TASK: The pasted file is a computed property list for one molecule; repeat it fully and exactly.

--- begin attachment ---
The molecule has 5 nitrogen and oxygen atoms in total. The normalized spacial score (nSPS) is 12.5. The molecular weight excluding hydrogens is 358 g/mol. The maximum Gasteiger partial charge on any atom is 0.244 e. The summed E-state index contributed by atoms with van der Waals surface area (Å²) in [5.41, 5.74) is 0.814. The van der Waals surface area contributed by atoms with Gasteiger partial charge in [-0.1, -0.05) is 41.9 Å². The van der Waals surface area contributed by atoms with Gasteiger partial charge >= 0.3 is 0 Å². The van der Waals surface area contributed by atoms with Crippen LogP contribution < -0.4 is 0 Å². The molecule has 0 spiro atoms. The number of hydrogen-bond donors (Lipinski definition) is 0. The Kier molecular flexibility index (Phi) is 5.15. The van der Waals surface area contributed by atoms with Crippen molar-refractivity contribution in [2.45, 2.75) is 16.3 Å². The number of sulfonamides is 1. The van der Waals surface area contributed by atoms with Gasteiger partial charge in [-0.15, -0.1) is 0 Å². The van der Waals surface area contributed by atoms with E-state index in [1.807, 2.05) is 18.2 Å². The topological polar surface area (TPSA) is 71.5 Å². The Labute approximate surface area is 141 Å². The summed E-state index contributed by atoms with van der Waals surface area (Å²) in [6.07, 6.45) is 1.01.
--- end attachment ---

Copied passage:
The molecule has 5 nitrogen and oxygen atoms in total. The normalized spacial score (nSPS) is 12.5. The molecular weight excluding hydrogens is 358 g/mol. The maximum Gasteiger partial charge on any atom is 0.244 e. The summed E-state index contributed by atoms with van der Waals surface area (Å²) in [5.41, 5.74) is 0.814. The van der Waals surface area contributed by atoms with Gasteiger partial charge in [-0.1, -0.05) is 41.9 Å². The van der Waals surface area contributed by atoms with Gasteiger partial charge >= 0.3 is 0 Å². The van der Waals surface area contributed by atoms with Crippen LogP contribution < -0.4 is 0 Å². The molecule has 0 spiro atoms. The number of hydrogen-bond donors (Lipinski definition) is 0. The Kier molecular flexibility index (Phi) is 5.15. The van der Waals surface area contributed by atoms with Crippen molar-refractivity contribution in [2.45, 2.75) is 16.3 Å². The number of sulfonamides is 1. The van der Waals surface area contributed by atoms with Gasteiger partial charge in [-0.15, -0.1) is 0 Å². The van der Waals surface area contributed by atoms with E-state index in [1.807, 2.05) is 18.2 Å². The topological polar surface area (TPSA) is 71.5 Å². The Labute approximate surface area is 141 Å². The summed E-state index contributed by atoms with van der Waals surface area (Å²) in [6.07, 6.45) is 1.01.